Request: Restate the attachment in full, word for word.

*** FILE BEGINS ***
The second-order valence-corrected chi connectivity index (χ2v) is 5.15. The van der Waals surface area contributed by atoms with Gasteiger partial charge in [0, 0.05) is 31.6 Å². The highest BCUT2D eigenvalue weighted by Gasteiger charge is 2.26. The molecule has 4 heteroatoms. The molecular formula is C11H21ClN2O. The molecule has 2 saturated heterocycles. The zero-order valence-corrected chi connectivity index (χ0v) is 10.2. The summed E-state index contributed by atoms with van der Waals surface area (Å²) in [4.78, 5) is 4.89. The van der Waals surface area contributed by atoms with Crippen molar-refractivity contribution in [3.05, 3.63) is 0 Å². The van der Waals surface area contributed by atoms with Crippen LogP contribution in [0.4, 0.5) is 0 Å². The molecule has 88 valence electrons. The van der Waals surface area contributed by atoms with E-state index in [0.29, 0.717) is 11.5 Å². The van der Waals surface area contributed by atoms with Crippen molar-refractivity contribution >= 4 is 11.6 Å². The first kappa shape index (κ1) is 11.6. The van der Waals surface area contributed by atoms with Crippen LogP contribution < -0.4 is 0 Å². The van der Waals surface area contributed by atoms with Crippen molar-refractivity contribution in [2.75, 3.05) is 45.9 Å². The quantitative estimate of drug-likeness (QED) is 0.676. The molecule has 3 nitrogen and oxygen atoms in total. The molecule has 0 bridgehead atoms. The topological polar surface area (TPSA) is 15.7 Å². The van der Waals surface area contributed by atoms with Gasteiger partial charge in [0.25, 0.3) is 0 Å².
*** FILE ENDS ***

The second-order valence-corrected chi connectivity index (χ2v) is 5.15. The van der Waals surface area contributed by atoms with Gasteiger partial charge in [0, 0.05) is 31.6 Å². The highest BCUT2D eigenvalue weighted by Gasteiger charge is 2.26. The molecule has 4 heteroatoms. The molecular formula is C11H21ClN2O. The molecule has 2 saturated heterocycles. The zero-order valence-corrected chi connectivity index (χ0v) is 10.2. The summed E-state index contributed by atoms with van der Waals surface area (Å²) in [4.78, 5) is 4.89. The van der Waals surface area contributed by atoms with Crippen molar-refractivity contribution in [3.05, 3.63) is 0 Å². The van der Waals surface area contributed by atoms with Crippen LogP contribution in [0.4, 0.5) is 0 Å². The molecule has 88 valence electrons. The van der Waals surface area contributed by atoms with E-state index in [0.29, 0.717) is 11.5 Å². The van der Waals surface area contributed by atoms with Crippen molar-refractivity contribution >= 4 is 11.6 Å². The first kappa shape index (κ1) is 11.6. The van der Waals surface area contributed by atoms with Crippen LogP contribution < -0.4 is 0 Å². The van der Waals surface area contributed by atoms with Crippen molar-refractivity contribution in [2.75, 3.05) is 45.9 Å². The quantitative estimate of drug-likeness (QED) is 0.676. The molecule has 3 nitrogen and oxygen atoms in total. The molecule has 0 bridgehead atoms. The topological polar surface area (TPSA) is 15.7 Å². The van der Waals surface area contributed by atoms with Gasteiger partial charge in [0.25, 0.3) is 0 Å².